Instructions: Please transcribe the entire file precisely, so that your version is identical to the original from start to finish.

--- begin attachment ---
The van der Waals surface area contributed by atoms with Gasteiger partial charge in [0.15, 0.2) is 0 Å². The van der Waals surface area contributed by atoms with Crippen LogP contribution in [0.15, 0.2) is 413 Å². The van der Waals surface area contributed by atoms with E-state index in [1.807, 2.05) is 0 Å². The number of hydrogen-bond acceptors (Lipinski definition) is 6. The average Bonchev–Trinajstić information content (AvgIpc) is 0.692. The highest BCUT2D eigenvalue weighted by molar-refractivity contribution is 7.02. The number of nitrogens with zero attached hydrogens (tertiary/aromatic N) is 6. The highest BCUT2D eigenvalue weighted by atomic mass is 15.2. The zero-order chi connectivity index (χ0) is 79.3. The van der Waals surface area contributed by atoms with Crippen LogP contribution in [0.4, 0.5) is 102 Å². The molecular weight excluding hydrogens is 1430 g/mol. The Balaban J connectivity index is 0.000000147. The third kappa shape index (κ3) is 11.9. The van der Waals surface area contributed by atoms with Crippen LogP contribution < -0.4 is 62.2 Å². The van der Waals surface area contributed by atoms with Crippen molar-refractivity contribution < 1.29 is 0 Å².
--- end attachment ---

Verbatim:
The van der Waals surface area contributed by atoms with Gasteiger partial charge in [0.15, 0.2) is 0 Å². The van der Waals surface area contributed by atoms with Crippen LogP contribution in [0.15, 0.2) is 413 Å². The van der Waals surface area contributed by atoms with E-state index in [1.807, 2.05) is 0 Å². The number of hydrogen-bond acceptors (Lipinski definition) is 6. The average Bonchev–Trinajstić information content (AvgIpc) is 0.692. The highest BCUT2D eigenvalue weighted by molar-refractivity contribution is 7.02. The number of nitrogens with zero attached hydrogens (tertiary/aromatic N) is 6. The highest BCUT2D eigenvalue weighted by atomic mass is 15.2. The zero-order chi connectivity index (χ0) is 79.3. The van der Waals surface area contributed by atoms with Crippen LogP contribution in [0.4, 0.5) is 102 Å². The molecular weight excluding hydrogens is 1430 g/mol. The Balaban J connectivity index is 0.000000147. The third kappa shape index (κ3) is 11.9. The van der Waals surface area contributed by atoms with Crippen LogP contribution < -0.4 is 62.2 Å². The van der Waals surface area contributed by atoms with Crippen molar-refractivity contribution < 1.29 is 0 Å².